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Sunday, 2 October 2011

How to become a Top Tory

What amuses me about Andrew Tyrie's comments on the economy is that while, as Chair of the Treasury Select Committee, he is undoubtedly a sensible and substantial figure, he has been elevated to the status of a "Top Tory" by the headline writers, to make the story sound exciting. When this happens, it is always for the following three reasons: 
  1. The person's name is not well enough known to itself be recognisable in a headline, so Top Tory is used as a cipher
  2. Top Tory is short enough to fit easily into a headline
  3. The story only has legs if it is about someone so senior as to be noteworthy, so they are labelled a Top Tory to disguise the fact that most people have never heard of them.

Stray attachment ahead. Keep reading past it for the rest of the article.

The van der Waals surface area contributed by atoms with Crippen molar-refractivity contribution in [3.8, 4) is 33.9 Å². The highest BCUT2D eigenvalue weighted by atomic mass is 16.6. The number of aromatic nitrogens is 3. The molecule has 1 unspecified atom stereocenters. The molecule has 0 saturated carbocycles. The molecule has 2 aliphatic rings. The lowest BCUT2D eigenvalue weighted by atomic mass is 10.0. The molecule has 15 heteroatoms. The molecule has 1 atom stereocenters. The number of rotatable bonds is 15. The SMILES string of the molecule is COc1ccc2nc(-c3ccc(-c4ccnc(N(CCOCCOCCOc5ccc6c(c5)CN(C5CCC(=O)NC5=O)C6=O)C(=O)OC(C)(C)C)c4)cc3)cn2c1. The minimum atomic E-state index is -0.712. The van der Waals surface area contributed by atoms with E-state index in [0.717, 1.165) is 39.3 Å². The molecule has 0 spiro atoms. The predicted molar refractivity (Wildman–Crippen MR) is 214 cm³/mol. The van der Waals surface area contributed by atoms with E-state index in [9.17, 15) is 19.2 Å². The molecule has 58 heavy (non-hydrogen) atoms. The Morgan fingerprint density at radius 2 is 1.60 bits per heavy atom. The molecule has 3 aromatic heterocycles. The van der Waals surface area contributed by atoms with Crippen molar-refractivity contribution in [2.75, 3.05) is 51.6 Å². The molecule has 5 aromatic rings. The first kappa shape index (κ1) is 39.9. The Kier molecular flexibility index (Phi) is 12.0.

Whether Andrew Tyrie is a Top Tory, rather than a senior and respected backbencher who chairs an important Commons committee, is a moot point. Still, the media wanted a story about Tory splits on which to peg their coverage of the Conservative Party Conference, and this is the best that they have found for such a purpose. I don't think it's so much a split as a reasoned contribution to a sensible debate, and it's certainly not a "crisis for Cameron as top Tory questions economic strategy". But the media loves reporting splits, so there you have it.

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